– Teaching the concept/meaning of English words that the
student already understands in his/her native language
– Teaching the concept/meaning of English words that the
student does not understand in his/her native language
– when words are omitted according to a category (e.g. all nouns, or words
with the long a sound, or all uses of the present participle), it exercises
higher level thinking skills as students work to identify the commonalities
between the omitted words.
– Cognates are words in different languages related to the same root, e.g.,
education (English) and educación (Spanish). Using cognates whenever
possible in speech and writing with ELLs has several benefits: activates prior
language knowledge along with other visual information, may help students
understand the meaning of a passage
Word Maps
– word map is a graphic organizer that is helps students think about new
words and concepts in a variety of ways. Some word maps expand on
definitions, while others focus on uses of the word or other forms and parts
of speech
Think-Pair-Share Activity
• Describe three things you would expect to see or experience in a
communist country.
• Why was this task difficult or easy? How did your prior knowledge
of the concept assist your ability to articulate your responses?
– Help students remember information they already have about
a particular topic.
– Help students discover and frame what they already know
about a particular topic.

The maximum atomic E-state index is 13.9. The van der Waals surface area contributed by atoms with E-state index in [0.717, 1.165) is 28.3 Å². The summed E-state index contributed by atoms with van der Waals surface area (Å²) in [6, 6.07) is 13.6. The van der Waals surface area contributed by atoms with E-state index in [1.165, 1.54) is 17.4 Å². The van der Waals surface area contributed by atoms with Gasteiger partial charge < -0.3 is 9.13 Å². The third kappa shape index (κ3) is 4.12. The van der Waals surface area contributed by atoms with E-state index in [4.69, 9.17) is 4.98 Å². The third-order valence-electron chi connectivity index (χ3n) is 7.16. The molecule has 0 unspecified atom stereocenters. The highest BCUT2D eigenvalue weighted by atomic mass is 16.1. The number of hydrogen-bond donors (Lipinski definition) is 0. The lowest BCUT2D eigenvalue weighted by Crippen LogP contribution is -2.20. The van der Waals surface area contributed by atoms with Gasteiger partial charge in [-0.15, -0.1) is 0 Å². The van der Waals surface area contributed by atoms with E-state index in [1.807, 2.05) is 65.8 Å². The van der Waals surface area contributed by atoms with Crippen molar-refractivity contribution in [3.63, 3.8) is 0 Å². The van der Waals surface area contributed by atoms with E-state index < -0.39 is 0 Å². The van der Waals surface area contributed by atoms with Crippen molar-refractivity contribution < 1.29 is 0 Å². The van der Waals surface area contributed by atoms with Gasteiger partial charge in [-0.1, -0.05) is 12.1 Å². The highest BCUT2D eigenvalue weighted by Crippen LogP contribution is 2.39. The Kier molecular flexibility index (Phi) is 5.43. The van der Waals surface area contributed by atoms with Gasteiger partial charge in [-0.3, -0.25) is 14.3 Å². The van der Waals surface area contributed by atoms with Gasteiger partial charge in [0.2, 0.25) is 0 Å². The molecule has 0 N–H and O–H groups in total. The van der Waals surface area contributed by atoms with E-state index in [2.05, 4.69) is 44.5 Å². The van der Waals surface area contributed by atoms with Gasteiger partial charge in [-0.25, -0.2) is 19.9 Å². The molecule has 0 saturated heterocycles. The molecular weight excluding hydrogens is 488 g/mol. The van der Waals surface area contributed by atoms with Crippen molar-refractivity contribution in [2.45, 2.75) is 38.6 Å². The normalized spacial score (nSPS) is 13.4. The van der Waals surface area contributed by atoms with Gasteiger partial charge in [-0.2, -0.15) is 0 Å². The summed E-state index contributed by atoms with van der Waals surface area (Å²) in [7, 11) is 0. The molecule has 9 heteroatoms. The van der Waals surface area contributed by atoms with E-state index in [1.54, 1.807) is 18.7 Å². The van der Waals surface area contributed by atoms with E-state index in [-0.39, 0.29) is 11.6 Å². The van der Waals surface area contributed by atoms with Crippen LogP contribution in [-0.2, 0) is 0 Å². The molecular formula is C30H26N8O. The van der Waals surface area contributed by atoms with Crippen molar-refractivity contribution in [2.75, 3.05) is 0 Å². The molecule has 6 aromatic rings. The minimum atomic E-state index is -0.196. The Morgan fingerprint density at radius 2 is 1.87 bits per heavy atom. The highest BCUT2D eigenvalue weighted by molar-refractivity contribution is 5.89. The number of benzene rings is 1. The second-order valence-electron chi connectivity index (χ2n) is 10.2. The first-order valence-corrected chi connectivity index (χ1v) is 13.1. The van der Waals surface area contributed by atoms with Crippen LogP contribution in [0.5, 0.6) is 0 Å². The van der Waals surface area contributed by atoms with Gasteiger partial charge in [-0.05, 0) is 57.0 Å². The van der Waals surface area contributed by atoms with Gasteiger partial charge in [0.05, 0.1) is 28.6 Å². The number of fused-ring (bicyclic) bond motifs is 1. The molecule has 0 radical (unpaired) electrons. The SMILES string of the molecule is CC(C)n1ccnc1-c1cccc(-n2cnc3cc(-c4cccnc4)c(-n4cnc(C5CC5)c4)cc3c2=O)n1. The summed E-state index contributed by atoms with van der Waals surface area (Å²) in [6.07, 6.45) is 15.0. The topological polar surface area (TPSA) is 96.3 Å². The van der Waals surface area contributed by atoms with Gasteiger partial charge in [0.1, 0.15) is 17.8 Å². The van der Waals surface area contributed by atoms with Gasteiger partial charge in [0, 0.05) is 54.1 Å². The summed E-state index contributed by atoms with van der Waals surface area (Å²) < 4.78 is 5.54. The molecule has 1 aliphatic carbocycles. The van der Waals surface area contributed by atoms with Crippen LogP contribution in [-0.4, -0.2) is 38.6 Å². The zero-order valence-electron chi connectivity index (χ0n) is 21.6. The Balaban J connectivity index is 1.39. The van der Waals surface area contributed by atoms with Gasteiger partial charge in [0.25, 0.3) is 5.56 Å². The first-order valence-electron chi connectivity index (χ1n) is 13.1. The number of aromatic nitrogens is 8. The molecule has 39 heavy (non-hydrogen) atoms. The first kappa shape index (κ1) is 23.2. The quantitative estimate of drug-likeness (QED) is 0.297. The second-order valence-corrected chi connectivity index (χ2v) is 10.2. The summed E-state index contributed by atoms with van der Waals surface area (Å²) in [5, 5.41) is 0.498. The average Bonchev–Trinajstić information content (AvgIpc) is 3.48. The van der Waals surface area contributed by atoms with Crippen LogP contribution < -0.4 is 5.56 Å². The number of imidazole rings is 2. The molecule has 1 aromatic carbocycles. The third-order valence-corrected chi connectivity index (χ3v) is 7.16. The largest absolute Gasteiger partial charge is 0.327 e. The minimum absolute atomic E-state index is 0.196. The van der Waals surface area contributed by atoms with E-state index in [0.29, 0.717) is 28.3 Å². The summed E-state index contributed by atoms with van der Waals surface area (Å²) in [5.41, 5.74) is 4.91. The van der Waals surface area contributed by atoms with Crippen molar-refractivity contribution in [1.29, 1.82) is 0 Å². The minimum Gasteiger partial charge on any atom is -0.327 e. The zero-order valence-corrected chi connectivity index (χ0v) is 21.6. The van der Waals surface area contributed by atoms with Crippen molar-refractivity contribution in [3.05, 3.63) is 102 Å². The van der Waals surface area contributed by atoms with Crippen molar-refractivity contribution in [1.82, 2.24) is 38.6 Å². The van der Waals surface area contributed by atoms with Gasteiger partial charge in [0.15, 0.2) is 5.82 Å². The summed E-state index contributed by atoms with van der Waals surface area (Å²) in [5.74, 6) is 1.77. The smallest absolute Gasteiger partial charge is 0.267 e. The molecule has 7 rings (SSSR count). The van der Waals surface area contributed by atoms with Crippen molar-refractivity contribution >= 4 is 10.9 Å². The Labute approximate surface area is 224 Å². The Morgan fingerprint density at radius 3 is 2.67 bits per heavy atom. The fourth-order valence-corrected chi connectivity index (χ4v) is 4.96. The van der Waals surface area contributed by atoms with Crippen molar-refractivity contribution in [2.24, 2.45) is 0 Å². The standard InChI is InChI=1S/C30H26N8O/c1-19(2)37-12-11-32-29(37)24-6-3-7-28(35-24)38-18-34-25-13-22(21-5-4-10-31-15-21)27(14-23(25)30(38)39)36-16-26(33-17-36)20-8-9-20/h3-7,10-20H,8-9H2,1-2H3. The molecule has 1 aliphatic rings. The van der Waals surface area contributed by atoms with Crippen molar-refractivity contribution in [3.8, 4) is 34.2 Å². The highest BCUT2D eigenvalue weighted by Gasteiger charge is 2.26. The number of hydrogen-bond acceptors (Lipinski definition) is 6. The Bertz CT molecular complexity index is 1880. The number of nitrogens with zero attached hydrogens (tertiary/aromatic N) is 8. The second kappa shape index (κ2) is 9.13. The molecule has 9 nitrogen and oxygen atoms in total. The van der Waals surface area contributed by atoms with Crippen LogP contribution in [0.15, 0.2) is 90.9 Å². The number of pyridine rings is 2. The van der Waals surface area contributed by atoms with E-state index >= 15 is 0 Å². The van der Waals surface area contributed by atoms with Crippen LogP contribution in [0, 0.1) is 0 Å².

– Assist the teacher in determining instructional starting points
based on students’ existing knowledge.
Sheltered Instruction
Types of Sheltering Strategies
Presentation of Material
Classroom Assessment
Learning skills and knowledge cannot occur in isolation. Learning is dependant on the context in
which it is learned, and what is learned in one context may not always transfer to another. Good
assessments appropriately reflect the learning context. Also, the more authentic or “real life” the
purpose, materials, content, and assessment, the more meaning it will have to the student.
Alternatives to
Classroom tests
 Portfolios
 Projects
 Performance-based
Working in small groups, LEP students can demonstrate their
knowledge of the content by:
 applying skills to real world problems
 critiquing small group presentations
 presenting a chronology of written and taped work
Modifications for
Classroom assessment
Tips to consider for
Classroom assessment
 using primary sources from classroom materials such as
charts, graphics, cartoons, and works of art
 including questions from small group discussions in class
 including teacher observations, student self-reflections, and
parent judgments of their own child’s progress
 designing assessment task that require different ways of
demonstrating knowledge or skill like, exhibits, dramatic
renditions, interviews, observations, self-reflections, and a variety
of writing samples.
allowing extra time to complete or respond to the test
simplifying directions in English
limiting the number of items assessed
also providing additional clarification during or after the test
allowing the students to use dictionaries or word lists
allowing the students to respond orally to the test questions
Thanks for your support of students
with limited English proficiency in
West Virginia!
Amelia Davis Courts
W.V. Dept.of Education
Bldg. 6 Room 318, 1900 Kanawha Blvd.
Charleston, WV 25305
(304) 558-2691
[email protected]